Comparison of posterior capsule opacification rates between hydrophilic and hydrophobic single-piece acrylic intraocular lenses.J Cataract Refract Surg. 2005 Apr; 31(4):718-24.JC
To determine the effect of intraocular lens (IOL) material on the development of posterior capsule opacification (PCO) at 1 year.
Department of Ophthalmology, St. Thomas' Hospital, London, United Kingdom.
One hundred six eyes of 53 patients with bilateral cataract and no other ocular comorbidity were prospectively randomized to receive a hydrophobic acrylic or hydrophilic acrylic single-piece IOL in the first eye to have surgery. The alternate IOL was implanted in the fellow eye 4 to 6 weeks later. All surgery was performed by a single surgeon. Postoperative follow-up was 1 day, 1 and 6 months, and 1 year. At each visit, the best corrected high- and low-contrast visual acuities were assessed and a high-intensity digital retroillumination photograph was taken. Posterior capsule opacification was assessed from the digital images by a single operator using a dedicated software program and calculated as the percentage area of opacified capsule.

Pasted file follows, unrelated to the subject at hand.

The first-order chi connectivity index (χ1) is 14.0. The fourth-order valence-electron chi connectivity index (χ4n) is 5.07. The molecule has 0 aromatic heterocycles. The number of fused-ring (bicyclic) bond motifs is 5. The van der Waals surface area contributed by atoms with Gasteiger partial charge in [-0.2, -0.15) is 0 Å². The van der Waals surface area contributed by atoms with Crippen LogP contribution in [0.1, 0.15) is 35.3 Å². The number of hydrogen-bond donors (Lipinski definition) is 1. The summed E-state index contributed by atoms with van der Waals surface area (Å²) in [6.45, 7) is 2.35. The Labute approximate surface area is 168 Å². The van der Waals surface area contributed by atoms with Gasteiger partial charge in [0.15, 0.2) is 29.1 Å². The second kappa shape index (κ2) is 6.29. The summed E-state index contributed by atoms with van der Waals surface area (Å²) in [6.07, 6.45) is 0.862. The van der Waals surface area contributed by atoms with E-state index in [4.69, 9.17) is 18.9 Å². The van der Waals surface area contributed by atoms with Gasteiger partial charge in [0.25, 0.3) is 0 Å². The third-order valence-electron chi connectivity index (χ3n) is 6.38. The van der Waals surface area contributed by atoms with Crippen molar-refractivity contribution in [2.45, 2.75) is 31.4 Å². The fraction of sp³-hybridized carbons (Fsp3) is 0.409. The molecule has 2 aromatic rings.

One year postoperatively, the median percentage area of PCO was 50.3% in the hydrophilic IOL group and 4.9% in the hydrophobic IOL group (P<.001). The difference in PCO was not accounted for by loss of contact between the capsulorhexis and IOL surface. Further analysis showed that lens epithelial cells tended to invade the posterior capsule at the haptic-optic junction. This was more marked in the hydrophilic IOL group.
The rate of PCO was significantly higher with the hydrophilic IOL. However, the results cannot be attributed to the IOL material alone as they show the importance of both IOL material and design.